Effective Pain Management with Prophylactic Gabapentin in the Irradiated Head and Neck Cancer Patient is Associated with Functional Benefits

Zhi Cheng, Radiation Oncology


Effective Pain Management with Prophylactic Gabapentin in the Irradiated Head and Neck Cancer Patient is Associated with Functional Benefits.

Harry Quon1,2, Zhi Cheng1, Heather Starmer2, Scott Robertson1, Wuyang Yang1, Marian Richardson1, Mysha Allen1, Sarah Afonso1, Marissa Stoltzfus2, Giuseppe Sanguineti1, Anna Ponce Kiess1, Christine Gourin2, Todd McNutt1

Department of Radiation Oncology and Molecular Radiation Sciences, Department of Otolaryngology-Head and Neck Surgery, Johns Hopkins University

Background: The efficacy of radiotherapy for head and neck cancers can be limited by mucositis and the secondary pain resulting in treatment interruptions and functional impairments due to dysphagia. Dysphagia can contribute to post-treatment disuse atrophy of the swallow muscles. We hypothesize that prophylactic gabapentin through a novel mechanism of action may improve pain control and have potential secondary benefits.

Methods: Retrospective query and analysis of prospectively acquired structured data elements (SDEs) during routine clinical care held in an integrated dosimetric and clinical database (Oncospace) was undertaken. Eligibility included a diagnosis of head and neck cancer treated with definitive radiotherapy +/- concurrent chemotherapy +/- induction chemotherapy. Patients were grouped based on pain management strategies: routine use of narcotics reactive to pain (group 1), prophylactic gabapentin with narcotics as needed (group 2), and prophylactic gabapentin with prophylactic low-dose narcotics titrated to effect (group3). Descriptive statistics and ANOVA, Tukey and Chi-square tests (SAS v9.3) were used to compare pain scores, treatment duration, weight loss, equivalent oxycodone use during treatment, physiologic swallowing outcomes by Penetration Aspiration Scores (PAS) and diet level by Functional Oral Intake Scale (FOIS) scores following completion of treatment.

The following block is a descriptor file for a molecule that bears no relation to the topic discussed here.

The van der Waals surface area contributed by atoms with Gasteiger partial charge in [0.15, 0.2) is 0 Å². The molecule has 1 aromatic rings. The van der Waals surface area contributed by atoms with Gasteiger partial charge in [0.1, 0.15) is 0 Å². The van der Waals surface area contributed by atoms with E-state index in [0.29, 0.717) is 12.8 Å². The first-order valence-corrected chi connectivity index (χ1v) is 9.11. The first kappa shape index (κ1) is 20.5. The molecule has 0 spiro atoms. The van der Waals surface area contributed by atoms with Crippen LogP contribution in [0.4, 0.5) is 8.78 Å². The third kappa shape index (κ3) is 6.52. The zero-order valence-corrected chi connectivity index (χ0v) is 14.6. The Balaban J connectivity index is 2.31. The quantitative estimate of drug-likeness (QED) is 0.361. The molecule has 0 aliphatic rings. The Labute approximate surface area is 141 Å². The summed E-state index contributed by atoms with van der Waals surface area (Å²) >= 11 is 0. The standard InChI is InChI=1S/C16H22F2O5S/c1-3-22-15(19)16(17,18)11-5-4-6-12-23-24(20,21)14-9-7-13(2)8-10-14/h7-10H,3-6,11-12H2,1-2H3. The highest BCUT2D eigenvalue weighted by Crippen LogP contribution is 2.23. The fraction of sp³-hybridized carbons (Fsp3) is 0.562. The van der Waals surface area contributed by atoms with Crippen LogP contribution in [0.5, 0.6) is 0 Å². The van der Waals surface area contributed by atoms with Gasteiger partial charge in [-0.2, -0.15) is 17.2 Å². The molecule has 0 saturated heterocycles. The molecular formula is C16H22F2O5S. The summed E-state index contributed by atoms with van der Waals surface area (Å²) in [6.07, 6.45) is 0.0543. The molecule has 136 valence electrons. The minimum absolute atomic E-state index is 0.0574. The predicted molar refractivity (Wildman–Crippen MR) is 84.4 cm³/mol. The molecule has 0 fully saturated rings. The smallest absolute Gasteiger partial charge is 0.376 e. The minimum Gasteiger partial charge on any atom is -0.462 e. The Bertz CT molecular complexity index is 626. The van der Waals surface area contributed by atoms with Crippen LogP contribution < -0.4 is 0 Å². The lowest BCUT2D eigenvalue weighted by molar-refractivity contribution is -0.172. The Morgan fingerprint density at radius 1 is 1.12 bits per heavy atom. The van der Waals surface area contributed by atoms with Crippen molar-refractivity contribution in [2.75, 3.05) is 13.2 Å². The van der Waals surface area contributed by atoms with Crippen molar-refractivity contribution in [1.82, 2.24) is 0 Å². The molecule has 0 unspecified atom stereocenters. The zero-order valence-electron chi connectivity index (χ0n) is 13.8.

Results: 521 patients treated between 10/2007 and 1/2014 were identified. Group 2 and 3 received a higher total dose with more treated with hyperfractionated RT and concurrent chemotherapy compared to group 1 (<.0001). Despite this, prophylactic gabapentin (groups 2 and 3) improved mean and maximum pain scores compared to group 1 (p<0.0001). The gabapentin groups also demonstrated fewer treatment interruptions (p<0.0001) and less weight loss (p<0.0285). Amongst the gabapentin groups, prophylactic narcotics (group 3) resulted in non-significant trends towards lower pain scores, fewer treatment interruptions, less weight loss and less equivalent oxycodone use than patients receiving narcotics as needed (group 2). Prophylatic gabapentin also improved post-treatment PAS (p=0.001) and FOIS scores (p<0.0001) compared to narcotics alone (group 1). Amongst the gabapentin groups, prophylactic narcotics (group 3) provided non-significant trends improving both the mean PAS scores compared to group 2. Conclusions: Systematic capture of SDEs from Oncospace facilitates large data analysis of the impact of systematic changes in practice patterns. Gabapentin for mucositis pain is effective and associated with less weight loss, fewer RT treatment interruptions and a higher probability of maintaining an oral diet and normal swallow function. Post-treatment swallow function appears to be improved. Randomized evaluation of prophylactic gabapentin is indicated.